Easy trail looping through the Ossipee Pine Barrens
Pitch pines require fire to regenerate in a unique way and open their cones to release seeds
The pine needle covered trail I took was about a mile and a half long. Much of the forest floor in the area is blueberry bushes so there were millions of them blooming along the way. It must be a real treat to walk through there in late summer when they're ready to eat, and I definitely plan to find out!
Blueberry bushes in bloom
I was hoping to check out the Ossipee River, which is known for it's remakably clear water, largely due I guess to all of the pitch pines in the area and the acidity leaching into the groundwater from their needles. That day however I decided not to continue to the river and just finish the loop, as there is a longer trail that follows the river I want to do and didn't have the time for if I wanted to hikt my third and final destination for the day. There's also a few other shorter trails if anyone likes the look of the area, maybe 10 miles or so in all of trails, and I'd like to get back and see more of it. Very interesting landscape and I've never (that I know of) heard a whip-poor-will or nighthawk. So some summer evening that is on my ever growing to-do list.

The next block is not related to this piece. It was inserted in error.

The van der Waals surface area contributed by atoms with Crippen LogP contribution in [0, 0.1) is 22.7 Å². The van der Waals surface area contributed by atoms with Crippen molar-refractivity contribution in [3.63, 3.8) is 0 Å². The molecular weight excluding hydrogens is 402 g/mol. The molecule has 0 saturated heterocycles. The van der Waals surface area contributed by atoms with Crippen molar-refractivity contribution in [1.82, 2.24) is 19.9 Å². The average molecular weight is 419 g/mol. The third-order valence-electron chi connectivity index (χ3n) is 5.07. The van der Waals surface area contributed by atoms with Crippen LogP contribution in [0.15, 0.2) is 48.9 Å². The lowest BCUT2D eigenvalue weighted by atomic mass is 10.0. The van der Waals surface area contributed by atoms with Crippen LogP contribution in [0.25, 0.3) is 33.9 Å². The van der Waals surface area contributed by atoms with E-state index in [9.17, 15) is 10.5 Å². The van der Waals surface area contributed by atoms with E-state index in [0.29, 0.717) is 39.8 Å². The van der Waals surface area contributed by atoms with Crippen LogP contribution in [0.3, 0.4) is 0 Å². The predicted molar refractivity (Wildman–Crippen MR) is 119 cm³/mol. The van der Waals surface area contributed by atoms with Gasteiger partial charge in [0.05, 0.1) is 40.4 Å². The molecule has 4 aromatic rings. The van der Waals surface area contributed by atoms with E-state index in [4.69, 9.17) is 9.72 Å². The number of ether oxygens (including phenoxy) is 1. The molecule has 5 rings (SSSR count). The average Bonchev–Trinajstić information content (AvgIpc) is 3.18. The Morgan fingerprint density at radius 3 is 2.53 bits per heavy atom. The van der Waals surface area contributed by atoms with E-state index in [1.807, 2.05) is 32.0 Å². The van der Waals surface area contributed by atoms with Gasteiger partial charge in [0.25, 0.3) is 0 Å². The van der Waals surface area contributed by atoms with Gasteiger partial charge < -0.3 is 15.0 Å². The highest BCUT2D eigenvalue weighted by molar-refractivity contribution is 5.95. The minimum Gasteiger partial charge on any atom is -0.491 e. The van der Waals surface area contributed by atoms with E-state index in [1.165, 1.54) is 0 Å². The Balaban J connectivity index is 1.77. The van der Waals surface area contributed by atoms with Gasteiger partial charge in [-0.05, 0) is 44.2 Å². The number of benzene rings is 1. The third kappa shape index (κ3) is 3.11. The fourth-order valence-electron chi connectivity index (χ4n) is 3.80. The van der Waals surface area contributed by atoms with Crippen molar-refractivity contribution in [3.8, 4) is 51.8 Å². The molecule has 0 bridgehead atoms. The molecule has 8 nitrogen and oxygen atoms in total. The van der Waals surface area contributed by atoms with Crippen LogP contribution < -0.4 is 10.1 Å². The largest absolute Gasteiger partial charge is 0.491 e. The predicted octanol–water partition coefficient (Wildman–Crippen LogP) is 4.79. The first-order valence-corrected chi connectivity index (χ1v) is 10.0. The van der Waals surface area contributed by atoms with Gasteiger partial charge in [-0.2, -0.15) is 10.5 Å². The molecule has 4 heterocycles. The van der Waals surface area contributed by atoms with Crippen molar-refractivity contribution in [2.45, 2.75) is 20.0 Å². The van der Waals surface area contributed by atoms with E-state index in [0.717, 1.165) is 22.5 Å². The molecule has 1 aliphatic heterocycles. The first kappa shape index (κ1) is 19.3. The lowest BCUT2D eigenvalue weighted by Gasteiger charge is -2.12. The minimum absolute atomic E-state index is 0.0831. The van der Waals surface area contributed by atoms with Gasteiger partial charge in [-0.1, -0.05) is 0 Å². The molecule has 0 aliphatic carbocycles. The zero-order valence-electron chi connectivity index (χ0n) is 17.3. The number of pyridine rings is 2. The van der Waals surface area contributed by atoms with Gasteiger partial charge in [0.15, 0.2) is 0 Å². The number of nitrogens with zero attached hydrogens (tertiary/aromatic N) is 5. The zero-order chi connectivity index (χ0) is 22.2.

Brushy undergrowth, pitch pines and scrub oak, last refuge in NH of the whip-poor-will